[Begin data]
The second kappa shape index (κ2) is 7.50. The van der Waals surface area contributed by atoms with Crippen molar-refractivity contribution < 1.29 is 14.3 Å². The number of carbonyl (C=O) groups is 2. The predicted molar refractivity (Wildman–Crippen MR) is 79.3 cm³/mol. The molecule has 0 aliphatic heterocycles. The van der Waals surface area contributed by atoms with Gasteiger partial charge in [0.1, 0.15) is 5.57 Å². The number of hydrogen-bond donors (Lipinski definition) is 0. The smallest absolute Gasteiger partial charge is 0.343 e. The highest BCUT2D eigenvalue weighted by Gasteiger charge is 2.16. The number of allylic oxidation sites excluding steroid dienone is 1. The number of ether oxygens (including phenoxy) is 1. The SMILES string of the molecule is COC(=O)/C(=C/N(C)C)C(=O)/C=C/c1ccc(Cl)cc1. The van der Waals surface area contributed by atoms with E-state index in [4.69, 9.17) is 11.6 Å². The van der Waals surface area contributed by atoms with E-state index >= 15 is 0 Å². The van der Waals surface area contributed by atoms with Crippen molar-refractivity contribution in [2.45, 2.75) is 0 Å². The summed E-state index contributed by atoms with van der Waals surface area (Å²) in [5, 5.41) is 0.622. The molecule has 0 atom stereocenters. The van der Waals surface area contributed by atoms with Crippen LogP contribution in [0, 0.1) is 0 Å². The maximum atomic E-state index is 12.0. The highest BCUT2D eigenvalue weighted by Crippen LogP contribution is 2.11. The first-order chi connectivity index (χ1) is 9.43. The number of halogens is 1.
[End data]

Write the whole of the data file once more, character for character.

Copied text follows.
The second kappa shape index (κ2) is 7.50. The van der Waals surface area contributed by atoms with Crippen molar-refractivity contribution < 1.29 is 14.3 Å². The number of carbonyl (C=O) groups is 2. The predicted molar refractivity (Wildman–Crippen MR) is 79.3 cm³/mol. The molecule has 0 aliphatic heterocycles. The van der Waals surface area contributed by atoms with Gasteiger partial charge in [0.1, 0.15) is 5.57 Å². The number of hydrogen-bond donors (Lipinski definition) is 0. The smallest absolute Gasteiger partial charge is 0.343 e. The highest BCUT2D eigenvalue weighted by Gasteiger charge is 2.16. The number of allylic oxidation sites excluding steroid dienone is 1. The number of ether oxygens (including phenoxy) is 1. The SMILES string of the molecule is COC(=O)/C(=C/N(C)C)C(=O)/C=C/c1ccc(Cl)cc1. The van der Waals surface area contributed by atoms with E-state index in [4.69, 9.17) is 11.6 Å². The van der Waals surface area contributed by atoms with E-state index >= 15 is 0 Å². The van der Waals surface area contributed by atoms with Crippen molar-refractivity contribution in [2.45, 2.75) is 0 Å². The summed E-state index contributed by atoms with van der Waals surface area (Å²) in [5, 5.41) is 0.622. The molecule has 0 atom stereocenters. The van der Waals surface area contributed by atoms with Crippen LogP contribution in [0, 0.1) is 0 Å². The maximum atomic E-state index is 12.0. The highest BCUT2D eigenvalue weighted by Crippen LogP contribution is 2.11. The first-order chi connectivity index (χ1) is 9.43. The number of halogens is 1.